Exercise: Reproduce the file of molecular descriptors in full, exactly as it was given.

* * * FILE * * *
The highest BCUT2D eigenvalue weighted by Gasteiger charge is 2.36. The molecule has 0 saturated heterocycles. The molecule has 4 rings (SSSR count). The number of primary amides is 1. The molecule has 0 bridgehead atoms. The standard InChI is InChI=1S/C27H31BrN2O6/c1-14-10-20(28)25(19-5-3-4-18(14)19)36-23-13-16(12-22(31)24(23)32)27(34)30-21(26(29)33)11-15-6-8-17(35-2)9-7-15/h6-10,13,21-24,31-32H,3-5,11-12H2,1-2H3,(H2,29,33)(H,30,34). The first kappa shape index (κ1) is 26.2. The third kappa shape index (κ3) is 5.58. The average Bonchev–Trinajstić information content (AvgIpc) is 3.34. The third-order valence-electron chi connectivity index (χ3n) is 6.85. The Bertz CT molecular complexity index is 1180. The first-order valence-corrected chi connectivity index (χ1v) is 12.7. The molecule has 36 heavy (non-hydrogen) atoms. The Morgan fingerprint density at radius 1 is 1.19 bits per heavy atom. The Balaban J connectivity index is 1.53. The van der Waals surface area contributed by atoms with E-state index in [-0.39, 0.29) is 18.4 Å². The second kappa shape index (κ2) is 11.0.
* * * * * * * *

The highest BCUT2D eigenvalue weighted by Gasteiger charge is 2.36. The molecule has 0 saturated heterocycles. The molecule has 4 rings (SSSR count). The number of primary amides is 1. The molecule has 0 bridgehead atoms. The standard InChI is InChI=1S/C27H31BrN2O6/c1-14-10-20(28)25(19-5-3-4-18(14)19)36-23-13-16(12-22(31)24(23)32)27(34)30-21(26(29)33)11-15-6-8-17(35-2)9-7-15/h6-10,13,21-24,31-32H,3-5,11-12H2,1-2H3,(H2,29,33)(H,30,34). The first kappa shape index (κ1) is 26.2. The third kappa shape index (κ3) is 5.58. The average Bonchev–Trinajstić information content (AvgIpc) is 3.34. The third-order valence-electron chi connectivity index (χ3n) is 6.85. The Bertz CT molecular complexity index is 1180. The first-order valence-corrected chi connectivity index (χ1v) is 12.7. The molecule has 36 heavy (non-hydrogen) atoms. The Morgan fingerprint density at radius 1 is 1.19 bits per heavy atom. The Balaban J connectivity index is 1.53. The van der Waals surface area contributed by atoms with E-state index in [-0.39, 0.29) is 18.4 Å². The second kappa shape index (κ2) is 11.0.